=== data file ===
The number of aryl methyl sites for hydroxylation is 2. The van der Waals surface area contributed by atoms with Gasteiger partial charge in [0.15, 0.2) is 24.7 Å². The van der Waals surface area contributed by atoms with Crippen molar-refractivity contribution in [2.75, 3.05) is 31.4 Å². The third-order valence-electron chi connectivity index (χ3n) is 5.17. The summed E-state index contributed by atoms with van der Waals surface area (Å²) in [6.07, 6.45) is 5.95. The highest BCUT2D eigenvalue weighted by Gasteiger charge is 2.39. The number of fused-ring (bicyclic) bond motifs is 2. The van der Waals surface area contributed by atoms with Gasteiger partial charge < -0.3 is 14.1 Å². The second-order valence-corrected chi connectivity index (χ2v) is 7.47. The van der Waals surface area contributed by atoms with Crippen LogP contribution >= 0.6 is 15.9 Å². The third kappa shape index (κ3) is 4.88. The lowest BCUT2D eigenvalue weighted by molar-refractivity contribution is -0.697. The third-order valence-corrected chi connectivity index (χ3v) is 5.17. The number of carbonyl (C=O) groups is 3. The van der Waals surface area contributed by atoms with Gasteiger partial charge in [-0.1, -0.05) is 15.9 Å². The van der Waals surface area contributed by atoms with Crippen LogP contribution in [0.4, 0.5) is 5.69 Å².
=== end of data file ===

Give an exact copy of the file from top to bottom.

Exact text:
The number of aryl methyl sites for hydroxylation is 2. The van der Waals surface area contributed by atoms with Gasteiger partial charge in [0.15, 0.2) is 24.7 Å². The van der Waals surface area contributed by atoms with Crippen molar-refractivity contribution in [2.75, 3.05) is 31.4 Å². The third-order valence-electron chi connectivity index (χ3n) is 5.17. The summed E-state index contributed by atoms with van der Waals surface area (Å²) in [6.07, 6.45) is 5.95. The highest BCUT2D eigenvalue weighted by Gasteiger charge is 2.39. The number of fused-ring (bicyclic) bond motifs is 2. The van der Waals surface area contributed by atoms with Gasteiger partial charge < -0.3 is 14.1 Å². The second-order valence-corrected chi connectivity index (χ2v) is 7.47. The van der Waals surface area contributed by atoms with Crippen LogP contribution >= 0.6 is 15.9 Å². The third kappa shape index (κ3) is 4.88. The lowest BCUT2D eigenvalue weighted by molar-refractivity contribution is -0.697. The third-order valence-corrected chi connectivity index (χ3v) is 5.17. The number of carbonyl (C=O) groups is 3. The van der Waals surface area contributed by atoms with Gasteiger partial charge in [-0.1, -0.05) is 15.9 Å². The van der Waals surface area contributed by atoms with Crippen LogP contribution in [0.4, 0.5) is 5.69 Å².